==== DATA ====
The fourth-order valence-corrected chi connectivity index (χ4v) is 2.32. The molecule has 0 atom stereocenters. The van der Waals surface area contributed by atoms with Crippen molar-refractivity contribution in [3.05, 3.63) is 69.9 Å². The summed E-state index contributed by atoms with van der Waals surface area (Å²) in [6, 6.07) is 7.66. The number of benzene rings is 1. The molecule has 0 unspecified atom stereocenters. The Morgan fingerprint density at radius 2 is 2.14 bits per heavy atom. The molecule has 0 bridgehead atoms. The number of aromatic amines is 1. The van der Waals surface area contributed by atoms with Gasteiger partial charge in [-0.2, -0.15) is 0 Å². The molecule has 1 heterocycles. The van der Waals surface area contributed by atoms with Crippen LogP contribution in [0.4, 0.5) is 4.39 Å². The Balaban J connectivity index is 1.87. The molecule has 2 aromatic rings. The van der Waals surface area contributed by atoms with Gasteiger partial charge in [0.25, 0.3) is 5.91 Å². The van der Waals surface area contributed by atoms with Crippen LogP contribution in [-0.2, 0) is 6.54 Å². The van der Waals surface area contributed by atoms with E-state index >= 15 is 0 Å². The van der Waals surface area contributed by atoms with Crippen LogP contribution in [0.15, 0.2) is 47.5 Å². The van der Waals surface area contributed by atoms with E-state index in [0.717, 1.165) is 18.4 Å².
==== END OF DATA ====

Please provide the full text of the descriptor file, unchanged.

The fourth-order valence-corrected chi connectivity index (χ4v) is 2.32. The molecule has 0 atom stereocenters. The van der Waals surface area contributed by atoms with Crippen molar-refractivity contribution in [3.05, 3.63) is 69.9 Å². The summed E-state index contributed by atoms with van der Waals surface area (Å²) in [6, 6.07) is 7.66. The number of benzene rings is 1. The molecule has 0 unspecified atom stereocenters. The Morgan fingerprint density at radius 2 is 2.14 bits per heavy atom. The molecule has 0 bridgehead atoms. The number of aromatic amines is 1. The van der Waals surface area contributed by atoms with Gasteiger partial charge in [-0.2, -0.15) is 0 Å². The molecule has 1 heterocycles. The van der Waals surface area contributed by atoms with Crippen LogP contribution in [0.4, 0.5) is 4.39 Å². The Balaban J connectivity index is 1.87. The molecule has 2 aromatic rings. The van der Waals surface area contributed by atoms with Gasteiger partial charge in [0.25, 0.3) is 5.91 Å². The van der Waals surface area contributed by atoms with Crippen LogP contribution in [-0.2, 0) is 6.54 Å². The van der Waals surface area contributed by atoms with E-state index >= 15 is 0 Å². The van der Waals surface area contributed by atoms with Crippen LogP contribution in [0.15, 0.2) is 47.5 Å². The van der Waals surface area contributed by atoms with E-state index in [0.717, 1.165) is 18.4 Å².